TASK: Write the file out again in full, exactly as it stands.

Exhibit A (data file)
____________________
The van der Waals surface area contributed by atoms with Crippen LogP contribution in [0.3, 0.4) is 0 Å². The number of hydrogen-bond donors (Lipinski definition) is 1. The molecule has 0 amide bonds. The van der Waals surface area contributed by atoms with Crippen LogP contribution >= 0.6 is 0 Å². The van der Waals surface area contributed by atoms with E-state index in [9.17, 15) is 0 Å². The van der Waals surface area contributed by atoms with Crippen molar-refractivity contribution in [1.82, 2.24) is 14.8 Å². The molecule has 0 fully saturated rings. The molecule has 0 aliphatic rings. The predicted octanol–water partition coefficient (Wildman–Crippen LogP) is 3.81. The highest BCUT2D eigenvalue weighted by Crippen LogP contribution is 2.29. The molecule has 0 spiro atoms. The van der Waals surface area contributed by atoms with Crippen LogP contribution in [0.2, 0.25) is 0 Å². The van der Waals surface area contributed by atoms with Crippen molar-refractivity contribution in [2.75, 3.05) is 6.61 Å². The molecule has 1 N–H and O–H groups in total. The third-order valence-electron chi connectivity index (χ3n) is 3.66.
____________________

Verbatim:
The van der Waals surface area contributed by atoms with Crippen LogP contribution in [0.3, 0.4) is 0 Å². The number of hydrogen-bond donors (Lipinski definition) is 1. The molecule has 0 amide bonds. The van der Waals surface area contributed by atoms with Crippen LogP contribution >= 0.6 is 0 Å². The van der Waals surface area contributed by atoms with E-state index in [9.17, 15) is 0 Å². The van der Waals surface area contributed by atoms with Crippen molar-refractivity contribution in [1.82, 2.24) is 14.8 Å². The molecule has 0 fully saturated rings. The molecule has 0 aliphatic rings. The predicted octanol–water partition coefficient (Wildman–Crippen LogP) is 3.81. The highest BCUT2D eigenvalue weighted by Crippen LogP contribution is 2.29. The molecule has 0 spiro atoms. The van der Waals surface area contributed by atoms with Crippen LogP contribution in [0.2, 0.25) is 0 Å². The van der Waals surface area contributed by atoms with Crippen molar-refractivity contribution in [2.75, 3.05) is 6.61 Å². The molecule has 1 N–H and O–H groups in total. The third-order valence-electron chi connectivity index (χ3n) is 3.66.